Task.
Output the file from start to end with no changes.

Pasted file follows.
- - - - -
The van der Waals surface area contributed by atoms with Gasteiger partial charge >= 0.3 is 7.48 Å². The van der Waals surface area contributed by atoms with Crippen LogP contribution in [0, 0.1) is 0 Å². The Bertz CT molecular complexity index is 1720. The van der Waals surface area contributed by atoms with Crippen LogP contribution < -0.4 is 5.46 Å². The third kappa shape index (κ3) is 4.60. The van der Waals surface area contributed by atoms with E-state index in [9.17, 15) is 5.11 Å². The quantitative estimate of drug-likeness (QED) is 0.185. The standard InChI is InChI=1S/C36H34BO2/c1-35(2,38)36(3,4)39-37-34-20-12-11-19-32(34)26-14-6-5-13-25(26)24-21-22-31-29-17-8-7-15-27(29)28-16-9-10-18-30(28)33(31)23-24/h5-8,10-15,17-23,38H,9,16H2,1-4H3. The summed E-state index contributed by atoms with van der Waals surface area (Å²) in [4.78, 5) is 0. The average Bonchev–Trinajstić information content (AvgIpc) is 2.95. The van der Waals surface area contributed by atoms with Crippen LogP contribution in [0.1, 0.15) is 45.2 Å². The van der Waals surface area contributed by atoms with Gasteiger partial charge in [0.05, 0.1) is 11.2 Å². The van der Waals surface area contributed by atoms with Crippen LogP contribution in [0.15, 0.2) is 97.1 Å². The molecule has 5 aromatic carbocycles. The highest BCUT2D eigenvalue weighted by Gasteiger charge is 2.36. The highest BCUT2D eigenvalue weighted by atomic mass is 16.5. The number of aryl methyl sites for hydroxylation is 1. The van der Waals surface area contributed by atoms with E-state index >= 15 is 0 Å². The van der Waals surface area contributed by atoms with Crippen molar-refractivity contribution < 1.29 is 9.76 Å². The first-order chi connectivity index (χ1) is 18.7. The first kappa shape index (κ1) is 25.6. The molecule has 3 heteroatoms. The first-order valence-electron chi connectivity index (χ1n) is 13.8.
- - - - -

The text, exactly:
The van der Waals surface area contributed by atoms with Gasteiger partial charge >= 0.3 is 7.48 Å². The van der Waals surface area contributed by atoms with Crippen LogP contribution in [0, 0.1) is 0 Å². The Bertz CT molecular complexity index is 1720. The van der Waals surface area contributed by atoms with Crippen LogP contribution < -0.4 is 5.46 Å². The third kappa shape index (κ3) is 4.60. The van der Waals surface area contributed by atoms with E-state index in [9.17, 15) is 5.11 Å². The quantitative estimate of drug-likeness (QED) is 0.185. The standard InChI is InChI=1S/C36H34BO2/c1-35(2,38)36(3,4)39-37-34-20-12-11-19-32(34)26-14-6-5-13-25(26)24-21-22-31-29-17-8-7-15-27(29)28-16-9-10-18-30(28)33(31)23-24/h5-8,10-15,17-23,38H,9,16H2,1-4H3. The summed E-state index contributed by atoms with van der Waals surface area (Å²) in [4.78, 5) is 0. The average Bonchev–Trinajstić information content (AvgIpc) is 2.95. The van der Waals surface area contributed by atoms with Crippen LogP contribution in [0.1, 0.15) is 45.2 Å². The van der Waals surface area contributed by atoms with Gasteiger partial charge in [0.05, 0.1) is 11.2 Å². The van der Waals surface area contributed by atoms with Crippen LogP contribution in [0.15, 0.2) is 97.1 Å². The molecule has 5 aromatic carbocycles. The highest BCUT2D eigenvalue weighted by Gasteiger charge is 2.36. The highest BCUT2D eigenvalue weighted by atomic mass is 16.5. The number of aryl methyl sites for hydroxylation is 1. The van der Waals surface area contributed by atoms with E-state index >= 15 is 0 Å². The van der Waals surface area contributed by atoms with Crippen molar-refractivity contribution < 1.29 is 9.76 Å². The first-order chi connectivity index (χ1) is 18.7. The first kappa shape index (κ1) is 25.6. The molecule has 3 heteroatoms. The first-order valence-electron chi connectivity index (χ1n) is 13.8.